PITTSFIELD -- Four of nine transit railway car companies expected to bid on a Massachusetts Bay Transportation Authority project have already visited the county, Pittsfield Economic Development Authority officials said on Wednesday.
The fourth firm visited the county on Tuesday, while a fifth may visit next week, according to PEDA's Executive Director Cory Thurston.
In addition to the visits, PEDA Board member Douglas Crane said local business leaders have spoken to "all but one or two" of the expected bidders.
"Two haven't returned our phone calls," Crane said. "The group that came in (Tuesday) came in because we called them."
Thurston declined to identify the four previous visitors, but said three of the four visited county sites in Adams, Dalton, Lee and Pittsfield that are being suggested as possible locations for a transit rail car manufacturing facility.
"One only had interest in one industrial site," he said. "The others looked at every site in our package."
Berkshire County is one of several areas in Massachusetts that have expressed an interest in being the site for a manufacturer to build new vehicles for the MBTA's Red and Orange lines.
The contract stipulates that final assembly of those vehicles has to occur somewhere in the state. The project could bring between 200 and 250 jobs to the Berkshires depending on the amount of work that would need to be performed here. The deadline for companies to submit bids with the state was originally Feb. 27, but has been moved to May 1.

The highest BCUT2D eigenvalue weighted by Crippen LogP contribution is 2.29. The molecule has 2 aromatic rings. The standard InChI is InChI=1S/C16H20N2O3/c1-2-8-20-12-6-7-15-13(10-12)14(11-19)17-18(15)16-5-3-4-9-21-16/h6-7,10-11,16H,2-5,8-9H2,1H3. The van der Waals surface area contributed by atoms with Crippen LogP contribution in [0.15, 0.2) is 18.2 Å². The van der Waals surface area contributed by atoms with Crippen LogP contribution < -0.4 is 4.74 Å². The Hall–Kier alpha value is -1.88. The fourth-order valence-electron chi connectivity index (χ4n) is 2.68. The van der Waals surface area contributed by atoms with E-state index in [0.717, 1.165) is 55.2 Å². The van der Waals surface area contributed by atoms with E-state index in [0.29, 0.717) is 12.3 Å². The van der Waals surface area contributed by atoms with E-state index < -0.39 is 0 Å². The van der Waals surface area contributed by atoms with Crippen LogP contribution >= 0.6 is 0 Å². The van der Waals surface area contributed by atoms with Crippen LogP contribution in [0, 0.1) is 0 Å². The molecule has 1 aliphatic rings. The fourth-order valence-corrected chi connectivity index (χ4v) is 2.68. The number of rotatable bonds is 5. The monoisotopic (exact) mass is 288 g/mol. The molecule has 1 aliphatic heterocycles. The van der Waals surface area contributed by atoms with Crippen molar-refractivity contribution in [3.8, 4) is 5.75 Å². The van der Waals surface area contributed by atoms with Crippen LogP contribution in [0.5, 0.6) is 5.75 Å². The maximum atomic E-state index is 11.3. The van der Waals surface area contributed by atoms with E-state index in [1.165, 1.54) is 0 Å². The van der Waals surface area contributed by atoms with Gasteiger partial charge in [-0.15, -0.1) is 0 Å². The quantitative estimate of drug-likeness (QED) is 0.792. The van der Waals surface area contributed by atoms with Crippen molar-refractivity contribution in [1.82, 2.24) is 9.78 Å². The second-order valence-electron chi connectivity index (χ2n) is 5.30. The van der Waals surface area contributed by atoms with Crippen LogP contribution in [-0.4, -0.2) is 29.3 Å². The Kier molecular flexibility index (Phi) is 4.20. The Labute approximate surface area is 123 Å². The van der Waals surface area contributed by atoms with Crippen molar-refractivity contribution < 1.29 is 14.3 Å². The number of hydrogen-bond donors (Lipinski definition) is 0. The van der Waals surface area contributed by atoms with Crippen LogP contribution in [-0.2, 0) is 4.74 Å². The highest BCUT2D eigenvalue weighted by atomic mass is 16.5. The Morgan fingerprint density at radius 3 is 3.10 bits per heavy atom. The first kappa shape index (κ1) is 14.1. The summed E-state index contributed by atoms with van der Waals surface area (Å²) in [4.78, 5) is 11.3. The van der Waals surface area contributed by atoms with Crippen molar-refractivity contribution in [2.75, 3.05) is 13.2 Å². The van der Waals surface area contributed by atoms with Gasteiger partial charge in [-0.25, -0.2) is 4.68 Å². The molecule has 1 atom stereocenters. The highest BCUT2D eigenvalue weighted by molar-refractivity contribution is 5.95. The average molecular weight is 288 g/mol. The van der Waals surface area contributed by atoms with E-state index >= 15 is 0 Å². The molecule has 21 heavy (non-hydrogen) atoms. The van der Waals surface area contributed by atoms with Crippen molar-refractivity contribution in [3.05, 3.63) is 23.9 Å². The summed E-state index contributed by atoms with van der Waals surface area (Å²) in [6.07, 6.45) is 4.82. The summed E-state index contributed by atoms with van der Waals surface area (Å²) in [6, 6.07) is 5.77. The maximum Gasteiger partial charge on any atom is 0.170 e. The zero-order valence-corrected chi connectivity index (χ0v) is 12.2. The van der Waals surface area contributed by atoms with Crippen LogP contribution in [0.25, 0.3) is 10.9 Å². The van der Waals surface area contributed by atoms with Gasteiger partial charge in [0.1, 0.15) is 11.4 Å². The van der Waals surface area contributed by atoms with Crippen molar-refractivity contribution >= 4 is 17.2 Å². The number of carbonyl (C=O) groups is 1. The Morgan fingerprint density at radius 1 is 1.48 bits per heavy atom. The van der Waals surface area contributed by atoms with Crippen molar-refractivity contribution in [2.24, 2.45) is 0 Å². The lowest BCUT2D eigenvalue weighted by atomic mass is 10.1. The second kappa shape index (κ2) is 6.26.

On Tuesday, the City Council unanimously approved a $1 million allocation from the GE economic development fund as an additional incentive to lure a manufacturer to the William Stanley Business Park in Pittsfield. PEDA, charged with overseeing the 52-acre business park, is also offering a $1 million incentive. The Stanley Business Park is the only one of the four county sites without an existing building.
PEDA officials praised the council's action at Wednesday's meeting, noting that Pittsfield now has $2 million to offer a manufacturer to locate within the city limits.
"We're in the game," Thurston said.
In other business, Pittsfield Economic Development Director Douglas Clark said the city has received "letters of intent" from 11 of the 15 businesses contacted by consultant Rod Jane during the second phase of a study being done to determine the feasibility of constructing a business innovation center in the business park. If the study is approved by the Massachusetts Life Sciences Center, the city could receive a $6.5 million state earmark to build the 20,000 square foot structure in 2017.
Clark also suggested that the city and PEDA pursue a proposal with MassDevelopment that would provide additional funding for planning issues, and comprehensive economic development programs.
As an example, Clark cited the condition of the park's 16-acre teens parcel, which contains a jumble of building foundations left behind by GE.
"It's unmarketable right now," Clark said.
He suggested the city, PEDA and MassDevelopment should split the $54,000 cost for the first phase of the project three ways, but said PEDA could assume the city's share because the fiscal 2015 budget hasn't been drawn up yet.
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